The potential goals of antitrust are numerous. Goals matter to antitrust. We believe that it is total welfare rather than consumer welfare that should drive antitrust analysis. We use this Article as an opportunity to explore both a comparative analysis of welfare standards across E.U. and U.S. competition systems and the impact of welfare standards on global antitrust systemwide welfare.
In this Article, we analyze two types of situations in which there would be a different outcome based on the goal implemented. One scenario involves resale price maintenance (RPM). For RPM, we argue that even if there were a different welfare standard across jurisdictions as between Europe and the United States, in practice, it would have very little global impact. The second scenario involves merger control. We analyze a divergence in welfare standards between merger regimes where the use of efficiencies might play out differently across Europe and the United States depending on the welfare standard used. Under this second scenario, the welfare standard matters globally as to business outcomes in a way in which it does not under the first scenario. If one major merger regime blocks the merger, it effectively blocks the merger globally. Finally, we provide our concluding thoughts on the future and desirability of convergence around total welfare as the sole goal in the practice of competition economics globally.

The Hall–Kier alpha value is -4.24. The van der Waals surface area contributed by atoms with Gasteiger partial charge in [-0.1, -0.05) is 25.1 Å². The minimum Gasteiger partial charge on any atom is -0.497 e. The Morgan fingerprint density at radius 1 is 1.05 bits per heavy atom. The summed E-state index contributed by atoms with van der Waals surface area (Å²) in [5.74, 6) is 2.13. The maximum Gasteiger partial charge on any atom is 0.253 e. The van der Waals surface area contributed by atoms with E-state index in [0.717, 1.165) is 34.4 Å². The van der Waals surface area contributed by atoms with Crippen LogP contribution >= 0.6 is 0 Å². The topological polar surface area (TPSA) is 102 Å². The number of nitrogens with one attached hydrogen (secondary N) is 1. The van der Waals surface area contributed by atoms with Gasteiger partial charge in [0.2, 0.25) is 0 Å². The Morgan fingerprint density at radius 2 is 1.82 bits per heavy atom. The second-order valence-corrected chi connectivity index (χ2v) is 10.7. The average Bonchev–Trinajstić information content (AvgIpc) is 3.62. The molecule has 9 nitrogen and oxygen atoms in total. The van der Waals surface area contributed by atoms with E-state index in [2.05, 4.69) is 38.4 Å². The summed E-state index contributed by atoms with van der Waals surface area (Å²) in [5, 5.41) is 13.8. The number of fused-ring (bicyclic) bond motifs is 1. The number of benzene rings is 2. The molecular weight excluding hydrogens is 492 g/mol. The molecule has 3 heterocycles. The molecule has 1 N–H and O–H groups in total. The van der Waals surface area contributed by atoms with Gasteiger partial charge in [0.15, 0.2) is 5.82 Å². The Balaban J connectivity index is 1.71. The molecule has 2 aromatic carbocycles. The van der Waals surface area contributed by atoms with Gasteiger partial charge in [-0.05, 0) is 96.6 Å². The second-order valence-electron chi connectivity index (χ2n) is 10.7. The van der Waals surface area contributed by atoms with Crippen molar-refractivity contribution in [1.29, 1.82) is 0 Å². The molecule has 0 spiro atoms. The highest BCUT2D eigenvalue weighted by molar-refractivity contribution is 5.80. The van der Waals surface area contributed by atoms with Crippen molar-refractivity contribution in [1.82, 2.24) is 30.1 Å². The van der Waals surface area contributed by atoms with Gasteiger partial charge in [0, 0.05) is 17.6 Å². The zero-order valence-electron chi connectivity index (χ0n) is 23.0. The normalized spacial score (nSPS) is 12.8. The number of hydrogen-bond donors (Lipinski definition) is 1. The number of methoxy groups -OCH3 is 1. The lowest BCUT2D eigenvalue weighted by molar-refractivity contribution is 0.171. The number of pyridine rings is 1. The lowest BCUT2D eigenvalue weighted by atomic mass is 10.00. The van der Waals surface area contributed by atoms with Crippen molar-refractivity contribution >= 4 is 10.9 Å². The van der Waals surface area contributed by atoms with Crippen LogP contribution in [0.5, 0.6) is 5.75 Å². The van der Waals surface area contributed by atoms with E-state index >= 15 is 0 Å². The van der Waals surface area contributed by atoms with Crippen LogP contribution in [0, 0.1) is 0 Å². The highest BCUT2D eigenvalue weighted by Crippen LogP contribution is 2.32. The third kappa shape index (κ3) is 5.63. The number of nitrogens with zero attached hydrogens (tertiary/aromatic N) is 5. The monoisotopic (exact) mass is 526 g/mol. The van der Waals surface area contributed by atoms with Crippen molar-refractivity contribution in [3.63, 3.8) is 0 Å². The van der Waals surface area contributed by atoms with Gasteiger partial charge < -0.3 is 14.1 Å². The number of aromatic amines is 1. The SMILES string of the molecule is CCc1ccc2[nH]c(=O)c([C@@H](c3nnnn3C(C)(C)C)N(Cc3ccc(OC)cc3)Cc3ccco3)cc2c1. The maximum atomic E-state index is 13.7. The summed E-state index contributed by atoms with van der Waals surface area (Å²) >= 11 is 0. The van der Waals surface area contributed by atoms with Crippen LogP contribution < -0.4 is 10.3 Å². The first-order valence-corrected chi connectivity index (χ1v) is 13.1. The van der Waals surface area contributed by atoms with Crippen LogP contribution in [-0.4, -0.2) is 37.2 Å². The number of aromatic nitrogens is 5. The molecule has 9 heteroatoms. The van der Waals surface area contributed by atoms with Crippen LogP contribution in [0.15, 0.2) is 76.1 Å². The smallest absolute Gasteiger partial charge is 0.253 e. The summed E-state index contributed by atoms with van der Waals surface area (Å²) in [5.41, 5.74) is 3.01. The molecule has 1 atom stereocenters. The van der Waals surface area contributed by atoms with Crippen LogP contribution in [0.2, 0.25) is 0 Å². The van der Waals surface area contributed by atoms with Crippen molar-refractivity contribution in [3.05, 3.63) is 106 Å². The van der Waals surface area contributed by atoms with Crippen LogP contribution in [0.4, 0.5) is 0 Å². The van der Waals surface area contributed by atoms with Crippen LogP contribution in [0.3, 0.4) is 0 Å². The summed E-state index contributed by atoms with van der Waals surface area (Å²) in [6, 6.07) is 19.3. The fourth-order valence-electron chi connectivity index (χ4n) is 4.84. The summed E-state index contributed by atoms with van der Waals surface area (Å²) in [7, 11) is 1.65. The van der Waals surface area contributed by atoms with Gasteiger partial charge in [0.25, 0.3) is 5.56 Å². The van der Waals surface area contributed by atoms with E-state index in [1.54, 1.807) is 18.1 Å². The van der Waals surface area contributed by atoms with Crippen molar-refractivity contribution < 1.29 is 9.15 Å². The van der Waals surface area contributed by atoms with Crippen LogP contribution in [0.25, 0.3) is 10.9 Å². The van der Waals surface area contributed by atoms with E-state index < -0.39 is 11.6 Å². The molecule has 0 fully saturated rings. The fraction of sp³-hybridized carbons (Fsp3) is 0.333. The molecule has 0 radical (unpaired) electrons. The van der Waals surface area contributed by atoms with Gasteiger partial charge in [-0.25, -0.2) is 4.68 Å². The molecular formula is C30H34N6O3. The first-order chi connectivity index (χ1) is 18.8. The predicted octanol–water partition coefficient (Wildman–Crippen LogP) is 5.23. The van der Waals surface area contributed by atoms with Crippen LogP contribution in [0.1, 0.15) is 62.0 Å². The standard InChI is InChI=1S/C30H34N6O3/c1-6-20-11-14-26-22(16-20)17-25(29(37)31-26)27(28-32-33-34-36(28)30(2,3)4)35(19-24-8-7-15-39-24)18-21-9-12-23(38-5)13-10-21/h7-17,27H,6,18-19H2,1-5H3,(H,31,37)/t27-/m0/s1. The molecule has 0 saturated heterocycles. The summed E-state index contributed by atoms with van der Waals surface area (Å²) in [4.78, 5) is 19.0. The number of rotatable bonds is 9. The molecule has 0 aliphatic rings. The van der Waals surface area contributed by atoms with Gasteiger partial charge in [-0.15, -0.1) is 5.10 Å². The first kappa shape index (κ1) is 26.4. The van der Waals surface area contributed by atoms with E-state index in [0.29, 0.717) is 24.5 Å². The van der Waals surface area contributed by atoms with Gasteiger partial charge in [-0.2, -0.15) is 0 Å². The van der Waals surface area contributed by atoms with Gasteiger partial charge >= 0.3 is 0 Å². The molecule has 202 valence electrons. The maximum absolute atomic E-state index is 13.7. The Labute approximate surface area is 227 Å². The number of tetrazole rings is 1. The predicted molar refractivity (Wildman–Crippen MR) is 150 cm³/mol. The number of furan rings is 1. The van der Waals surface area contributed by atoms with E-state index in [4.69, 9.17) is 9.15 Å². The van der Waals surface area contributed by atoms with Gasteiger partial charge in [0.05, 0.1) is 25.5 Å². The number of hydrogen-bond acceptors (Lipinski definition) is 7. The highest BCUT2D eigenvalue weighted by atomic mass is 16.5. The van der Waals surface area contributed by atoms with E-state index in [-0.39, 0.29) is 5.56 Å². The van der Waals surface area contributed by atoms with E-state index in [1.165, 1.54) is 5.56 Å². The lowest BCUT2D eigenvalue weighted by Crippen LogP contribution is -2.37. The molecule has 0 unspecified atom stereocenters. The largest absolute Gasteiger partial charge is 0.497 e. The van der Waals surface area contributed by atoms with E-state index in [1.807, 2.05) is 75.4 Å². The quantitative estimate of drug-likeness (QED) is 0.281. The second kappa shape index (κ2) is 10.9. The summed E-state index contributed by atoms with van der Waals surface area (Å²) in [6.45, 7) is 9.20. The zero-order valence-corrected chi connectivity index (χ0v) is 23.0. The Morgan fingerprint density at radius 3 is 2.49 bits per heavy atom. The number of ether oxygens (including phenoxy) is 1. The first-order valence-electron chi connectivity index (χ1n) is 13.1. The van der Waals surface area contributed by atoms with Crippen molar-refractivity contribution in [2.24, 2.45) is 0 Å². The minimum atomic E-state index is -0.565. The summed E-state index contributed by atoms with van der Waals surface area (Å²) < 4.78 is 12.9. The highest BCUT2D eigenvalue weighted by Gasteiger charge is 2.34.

Roger D. Blair and D. Daniel Sokol,
Welfare Standards in U.S. and E.U. Antitrust Enforcement ,
81 Fordham L. Rev. 2497
Available at: https://ir.lawnet.fordham.edu/flr/vol81/iss5/12